Where is Anika’s voice being heard?

Where isnt it being heard is probably the right question?

Instyle Magazine 10 Women of Influence Awards 

WOS-Instagram13 Anika on The Drum March 2020

Anika on The Project

Anika interviews former US Secretary of State John Kerry

Anika John Kerry

2018 Green Globe Award Winner

Key note speaker NSW State Landcare Conference

NSW/ACT Young Leaders Awards Acceptance Speech

Klorane Changemaker

2017 TED talk

Anika joins 100 women changemakersin STEM in Antarctica

sdr

and zooming in from Broken Hill to students at James Erskine Public School gives her great joy

Anika at James Erskine Update (3)

Anika joins fellow scientists to share the Earth Day message in Marie Clair

Anika australian-scientists

You too can be a changemaker like Anika – it all starts with Cultivate Growing Young Leaders. Apply now

What does a Young Farming Champion Look Like?

1. Cultivate 1

What does a Young Farming Champion look Like?

This question is creating quite a bit of discussion at Picture You in AgricultureHQ

Thanks to the support of Corteva Agriscience expressions of interest are now open for the applications for the 2020/21 Cultivate Growing Young Leaders program. Graduates of Cultivate Growing Young Leaders join our Young Farming Champions alumni

Click here for more information information

The link to the EOI can be found here.

The program’s overarching goals are:

  1. To create opportunities for young people to learn the skills needed to be adaptable and resilient in complex and changing times.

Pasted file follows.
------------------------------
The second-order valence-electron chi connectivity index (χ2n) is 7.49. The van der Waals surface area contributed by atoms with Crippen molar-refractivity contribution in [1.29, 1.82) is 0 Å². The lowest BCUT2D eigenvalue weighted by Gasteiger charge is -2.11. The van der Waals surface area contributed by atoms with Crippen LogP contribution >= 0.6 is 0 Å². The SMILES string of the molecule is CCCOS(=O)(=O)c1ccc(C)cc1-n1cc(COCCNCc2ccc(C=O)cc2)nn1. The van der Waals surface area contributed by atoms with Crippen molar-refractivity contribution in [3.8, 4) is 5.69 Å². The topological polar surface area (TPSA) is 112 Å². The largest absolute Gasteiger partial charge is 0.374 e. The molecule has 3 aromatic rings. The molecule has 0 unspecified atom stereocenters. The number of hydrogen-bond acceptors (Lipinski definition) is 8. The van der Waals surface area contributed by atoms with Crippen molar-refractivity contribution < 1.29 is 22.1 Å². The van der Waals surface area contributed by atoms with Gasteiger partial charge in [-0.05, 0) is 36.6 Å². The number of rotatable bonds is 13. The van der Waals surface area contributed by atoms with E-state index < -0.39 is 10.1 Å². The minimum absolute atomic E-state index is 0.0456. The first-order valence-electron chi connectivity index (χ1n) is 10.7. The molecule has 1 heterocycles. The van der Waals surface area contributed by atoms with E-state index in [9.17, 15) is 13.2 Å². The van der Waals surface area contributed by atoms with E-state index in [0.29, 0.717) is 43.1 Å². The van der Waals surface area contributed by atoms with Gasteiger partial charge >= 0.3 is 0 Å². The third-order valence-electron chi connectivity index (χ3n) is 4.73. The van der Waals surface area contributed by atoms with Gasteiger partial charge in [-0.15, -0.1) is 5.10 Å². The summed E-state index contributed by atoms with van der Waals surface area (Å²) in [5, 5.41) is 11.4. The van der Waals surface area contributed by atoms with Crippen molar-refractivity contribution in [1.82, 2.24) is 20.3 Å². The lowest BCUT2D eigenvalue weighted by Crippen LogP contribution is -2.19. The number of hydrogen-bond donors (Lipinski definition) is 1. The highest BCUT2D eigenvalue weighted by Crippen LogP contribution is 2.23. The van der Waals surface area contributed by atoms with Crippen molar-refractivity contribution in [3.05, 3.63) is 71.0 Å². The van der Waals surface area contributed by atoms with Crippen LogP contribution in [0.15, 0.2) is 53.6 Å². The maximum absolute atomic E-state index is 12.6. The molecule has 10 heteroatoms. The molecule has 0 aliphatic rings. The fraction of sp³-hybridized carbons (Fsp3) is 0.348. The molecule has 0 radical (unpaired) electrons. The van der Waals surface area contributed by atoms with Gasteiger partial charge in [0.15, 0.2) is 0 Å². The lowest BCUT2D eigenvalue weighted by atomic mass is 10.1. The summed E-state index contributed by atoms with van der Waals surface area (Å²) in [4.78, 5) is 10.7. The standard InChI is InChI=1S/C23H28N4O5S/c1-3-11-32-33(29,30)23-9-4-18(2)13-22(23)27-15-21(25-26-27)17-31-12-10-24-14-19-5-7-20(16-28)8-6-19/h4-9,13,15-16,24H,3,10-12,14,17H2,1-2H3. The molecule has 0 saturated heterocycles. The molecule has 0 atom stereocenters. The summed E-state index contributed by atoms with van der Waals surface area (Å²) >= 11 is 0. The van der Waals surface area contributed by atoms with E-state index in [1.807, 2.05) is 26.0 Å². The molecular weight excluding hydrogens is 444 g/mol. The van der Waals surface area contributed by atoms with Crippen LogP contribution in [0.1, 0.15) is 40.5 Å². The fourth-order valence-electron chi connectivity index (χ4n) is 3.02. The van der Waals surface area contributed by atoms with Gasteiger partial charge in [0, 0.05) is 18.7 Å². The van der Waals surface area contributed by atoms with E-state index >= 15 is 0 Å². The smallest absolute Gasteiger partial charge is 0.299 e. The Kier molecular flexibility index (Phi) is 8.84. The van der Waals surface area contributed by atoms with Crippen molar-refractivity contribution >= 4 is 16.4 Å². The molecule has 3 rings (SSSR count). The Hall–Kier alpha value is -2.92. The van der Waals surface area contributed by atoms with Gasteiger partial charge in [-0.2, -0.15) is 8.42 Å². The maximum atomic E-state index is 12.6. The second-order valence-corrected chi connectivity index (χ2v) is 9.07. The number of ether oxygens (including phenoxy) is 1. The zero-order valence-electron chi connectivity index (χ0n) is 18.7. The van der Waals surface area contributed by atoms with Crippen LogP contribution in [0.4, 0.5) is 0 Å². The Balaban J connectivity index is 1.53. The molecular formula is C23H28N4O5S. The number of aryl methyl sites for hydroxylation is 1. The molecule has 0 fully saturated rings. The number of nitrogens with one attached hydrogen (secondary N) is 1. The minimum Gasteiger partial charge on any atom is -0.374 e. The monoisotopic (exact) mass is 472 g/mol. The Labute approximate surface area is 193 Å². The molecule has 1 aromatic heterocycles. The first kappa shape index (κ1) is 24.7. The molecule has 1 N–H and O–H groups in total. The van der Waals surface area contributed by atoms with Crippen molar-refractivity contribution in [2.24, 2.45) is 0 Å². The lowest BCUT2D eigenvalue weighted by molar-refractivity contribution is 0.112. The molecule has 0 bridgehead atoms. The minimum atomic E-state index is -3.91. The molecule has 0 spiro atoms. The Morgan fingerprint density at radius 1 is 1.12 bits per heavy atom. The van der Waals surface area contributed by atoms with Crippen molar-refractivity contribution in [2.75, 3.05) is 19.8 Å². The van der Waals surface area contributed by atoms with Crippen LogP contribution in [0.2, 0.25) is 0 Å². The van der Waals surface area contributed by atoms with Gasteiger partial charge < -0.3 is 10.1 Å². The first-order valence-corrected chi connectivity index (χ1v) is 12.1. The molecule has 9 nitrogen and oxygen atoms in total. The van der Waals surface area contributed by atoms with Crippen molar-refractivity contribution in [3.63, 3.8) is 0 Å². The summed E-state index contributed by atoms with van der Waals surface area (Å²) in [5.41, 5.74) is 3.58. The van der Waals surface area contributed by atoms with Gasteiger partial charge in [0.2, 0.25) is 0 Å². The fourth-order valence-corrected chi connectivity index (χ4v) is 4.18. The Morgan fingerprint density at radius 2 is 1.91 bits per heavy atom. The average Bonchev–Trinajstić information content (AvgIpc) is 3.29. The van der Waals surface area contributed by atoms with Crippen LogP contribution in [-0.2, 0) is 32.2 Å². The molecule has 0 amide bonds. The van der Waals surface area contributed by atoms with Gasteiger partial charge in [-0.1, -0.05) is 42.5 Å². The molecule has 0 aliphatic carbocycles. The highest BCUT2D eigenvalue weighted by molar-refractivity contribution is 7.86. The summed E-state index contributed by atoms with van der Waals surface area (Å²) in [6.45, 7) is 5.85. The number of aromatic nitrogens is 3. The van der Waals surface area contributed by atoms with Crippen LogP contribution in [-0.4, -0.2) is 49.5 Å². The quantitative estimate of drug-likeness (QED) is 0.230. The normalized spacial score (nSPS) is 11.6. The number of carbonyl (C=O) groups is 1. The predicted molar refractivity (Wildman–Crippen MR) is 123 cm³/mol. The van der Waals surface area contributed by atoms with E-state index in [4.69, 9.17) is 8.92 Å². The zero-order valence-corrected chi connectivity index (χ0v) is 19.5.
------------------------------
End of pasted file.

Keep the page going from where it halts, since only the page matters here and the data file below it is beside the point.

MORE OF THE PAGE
2. To transform young people to be empowered advocates and change-makers making a difference to Australian agriculture and how it is perceived by the wider community.
  3. To amplify the youth voices of agriculture through our in-school programs: The Archibull Prize and Kreative Koalas
  4. To showcase the diversity of careers and career pathway opportunities in the agricultural sector.

Cultivate Growing Young Leaders participants will:

  • be trained, mentored and provided with skills under the guidance of some of Australia’s top media, consulting and social licence experts.
  • develop the confidence to share their stories with schools, with community, with industry and with government.
  • become role models providing positive images and perceptions of Australian agriculture and showcase the diversity of careers in the agriculture sector
  • facilitate the wider delivery of Picture You in Agriculture’s primary and secondary school programs The Archibull Prize and Kreative Koalas- Design a Bright Future Challenge
  • build place-based leadership and networking skills and have the capacity to work across agencies, the private sector as well as the community
  • graduate and join the Young Farming Champions alumni

What does a Young Farming Champion Look Like?

A few important Qs & As.

  • What age group? Expressions of interest are open for young agriculturalists aged  18 to 30 inclusive
  • What is an agriculturalist? Our definition is “a person studying to work or working in the agriculture sector?
  • What is the Agriculture sector? Our definition is the sector that produces food, natural fibres and renewable clean energy?”